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RiffTrax Interview with The Room’s Greg Ellery

June 12th, 2009 by Conor Lastowka · 20 Comments

We’ll be releasing our RiffTrax of Tommy Wiseau’s The Room on Thursday, but it has been a favorite around the office for the past two months or so. (For an introduction to The Room see our beginner’s guide here.)  We’ve watched it so many times that we started to have questions about it that couldn’t be answered from the usual sources. We had to talk it over with someone who was there.

Someone who was there

Fortunately, actor Greg Ellery, who played “Steven” in The Room, was happy to talk to Mike and me and answer some of our questions. When he kicked off the conversation with a riff on his iconic The Room quote “I feel like I’m sitting on an atomic bomb waiting for it to go off!”, (currently #28 on the AFI’s Top 100 Movie Quotes list, just ahead of “You can’t handle the truth!”) we were relieved that he shared our sense of humor about the project. But how could you not?

“There was nothing at all normal about it’s development”, he said. Evidently, director Wiseau showed up on the Birns and Sawyer lot, found out they had a studio available and bought the complete Beginning Director package.  That included the purchase, not rental, of a brand new film camera, as well as a new $30,000 digital camera to shoot the “making of.” Skeptical of course, Birns and Sawyer looked at Wiseau’s bank account, saw an appropriate amount of numbers in front of the decimal point and figured, What the hell?

Most of the shooting took place in an on-site studio, and when the action needed to move to the apartment roof, a green screen was set up in the parking lot. Ellery was on the set for three or four weeks. What was Tommy Wiseau like? “I tried to avoid him.” What was his directing style? “He didn’t really have any roundabout directors tricks, where he’d try to bring a performance out of an actor.  He just said, do this this way.”  Does Greg have any idea about Wiseasu’s notoriously vague past?  His favorite theory is that he earned his fortune as a Bosnian Guerilla, but his guess is as good as yours.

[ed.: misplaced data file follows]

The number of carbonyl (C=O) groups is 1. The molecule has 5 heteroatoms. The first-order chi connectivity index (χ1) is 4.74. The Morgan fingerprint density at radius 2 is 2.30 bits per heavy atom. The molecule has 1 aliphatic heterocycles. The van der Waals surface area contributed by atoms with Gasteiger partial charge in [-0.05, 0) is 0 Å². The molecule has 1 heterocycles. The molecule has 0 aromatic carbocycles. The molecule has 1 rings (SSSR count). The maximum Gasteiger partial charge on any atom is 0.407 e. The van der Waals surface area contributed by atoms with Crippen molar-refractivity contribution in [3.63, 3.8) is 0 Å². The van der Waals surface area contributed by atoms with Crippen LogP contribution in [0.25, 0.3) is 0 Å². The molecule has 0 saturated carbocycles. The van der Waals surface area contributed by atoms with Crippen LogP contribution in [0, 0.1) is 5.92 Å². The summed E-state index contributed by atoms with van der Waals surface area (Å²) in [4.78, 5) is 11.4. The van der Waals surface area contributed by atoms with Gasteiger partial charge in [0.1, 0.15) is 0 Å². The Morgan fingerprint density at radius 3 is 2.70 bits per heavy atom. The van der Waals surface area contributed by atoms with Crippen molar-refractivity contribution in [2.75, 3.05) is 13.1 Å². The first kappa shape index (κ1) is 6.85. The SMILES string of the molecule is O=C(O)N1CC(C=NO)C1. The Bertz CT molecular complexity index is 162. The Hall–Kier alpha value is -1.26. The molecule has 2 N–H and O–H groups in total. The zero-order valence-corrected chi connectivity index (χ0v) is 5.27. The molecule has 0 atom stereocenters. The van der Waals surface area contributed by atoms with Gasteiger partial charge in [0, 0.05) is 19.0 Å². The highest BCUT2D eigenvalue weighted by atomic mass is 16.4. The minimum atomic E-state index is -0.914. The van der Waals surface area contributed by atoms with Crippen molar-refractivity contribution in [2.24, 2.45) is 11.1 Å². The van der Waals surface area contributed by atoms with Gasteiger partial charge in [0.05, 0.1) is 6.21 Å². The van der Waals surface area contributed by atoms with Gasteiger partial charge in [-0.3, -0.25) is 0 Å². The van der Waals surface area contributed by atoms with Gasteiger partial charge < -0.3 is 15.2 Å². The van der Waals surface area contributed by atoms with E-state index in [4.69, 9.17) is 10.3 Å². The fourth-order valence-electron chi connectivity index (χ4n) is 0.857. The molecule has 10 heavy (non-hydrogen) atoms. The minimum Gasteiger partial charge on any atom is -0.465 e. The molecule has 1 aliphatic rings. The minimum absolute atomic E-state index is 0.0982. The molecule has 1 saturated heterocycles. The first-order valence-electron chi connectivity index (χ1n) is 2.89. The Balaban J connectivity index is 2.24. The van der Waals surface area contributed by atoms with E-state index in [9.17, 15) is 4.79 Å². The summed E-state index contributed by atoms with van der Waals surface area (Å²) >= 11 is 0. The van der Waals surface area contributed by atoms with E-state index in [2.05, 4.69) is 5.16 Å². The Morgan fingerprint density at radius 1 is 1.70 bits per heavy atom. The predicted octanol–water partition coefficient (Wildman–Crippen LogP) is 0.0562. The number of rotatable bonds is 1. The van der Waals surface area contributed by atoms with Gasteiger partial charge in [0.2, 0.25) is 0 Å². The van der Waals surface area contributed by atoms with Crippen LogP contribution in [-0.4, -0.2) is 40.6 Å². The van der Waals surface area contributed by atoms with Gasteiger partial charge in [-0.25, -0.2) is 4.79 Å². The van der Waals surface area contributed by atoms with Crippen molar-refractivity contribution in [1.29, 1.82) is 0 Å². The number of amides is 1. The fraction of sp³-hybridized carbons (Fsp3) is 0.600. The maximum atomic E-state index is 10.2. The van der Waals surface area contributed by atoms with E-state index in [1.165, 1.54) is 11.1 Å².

A story which Greg wasn’t there for, but which remained legendary on the set throughout the shoot, occurred on the first day. Wiseau had a reputation for being “Sweaty and Smelly” on the set, and the cast watched in horror as he jumped on the actress who plays “Lisa” when they started filming their “love scene.” Lisa, who had pretty much “just gotten off the bus from Texas.”  Oh, and she was 18. I believe our wincing was audible over the phone.

“Steven” at the party with the beautiful “Lisa”

The major question we had for Greg was related to his character, “Steven”.   Namely, “What the hell was the story with your character, Steven?”  Steven first appears at Johnny’s Birthday party, which occurs 76 minutes into the 97 minute movie.  He is never addressed by name, yet when he appears onscreen and starts interacting with the characters, it’s treated as if the audience is supposed to recognize him as if he’s been there all along.

Greg was able to shed some light on the issue.  It turns out that Steven was a “bastardization of the character of Peter”, who has a somewhat more prominent role in the second act of the movie (he is a psychologist, gets dangled over the roof by Mark and plays football in a tuxedo.)

Oh, did that not occur to you, that Peter and Steven might actually be the same character?  Maybe it was because this is Peter:

“Peter”, who is the same, but different, as “Steven”

And there was no attempt made to to have the characters look alike, dress alike or even both wear glasses.  Yes, in the kind of thing that previously could only happen in an Ed Wood movie, the actor who played Peter got fed up and quit the movie halfway through, and Wiseau decided to recast the part. After Ellery got the role, (following a normal casting call), Wiseau told him “Peter left.  Now you are like Peter, but you are Steven.”

Welcome aboard Greg!

To the productions credit, Greg says “For an independent film, the checks were good and the checks were weekly.” We asked him if any footage he shot got left on the cutting room floor, thinking this might explain things such as the Breast Cancer diagnosis that is never mentioned again, or Denny’s run-in with a violent drug dealer that is never mentioned again.  But not according to Greg. In his words, the loose ends were there just because “The scenes were not connected and had nothing to do with each other.” We couldn’t have said it better ourselves.

Ellery attended the first ever screening of the movie, a grand event at a Laemmle Theatre for which Wiseau rented limos and rolled out the red carpet.  “From the very beginning,” he says, “it was apparent that it was a comedy.”  People were already laughing during the first ten minutes and by the end they were “Rolling around and peeing in their pants.” He first learned that the movie had gained a cult following not too long ago, when a friend alerted him that the movie he had worked on, “You know, the one you described as the worst movie ever?” had evidently amassed a bigger audience than he had ever imagined.

Unfortunately, should The Room 2 ever see the light of day, the part of Steven/Peter will probably have to be reassigned yet again.  Ellery has moved into directing, and is currently working on a feature on the East coast.

Pressed for any specific theories on the meaning of the film, or any of Wiseau’s specific choices (e.g., the “don’t worry about it” meme) Greg is at a loss. Though he did speculate that the film as a whole was autobiographical, that Wiseau was hurt by a woman once and the film was his response. “I think it was just one big ego trip.”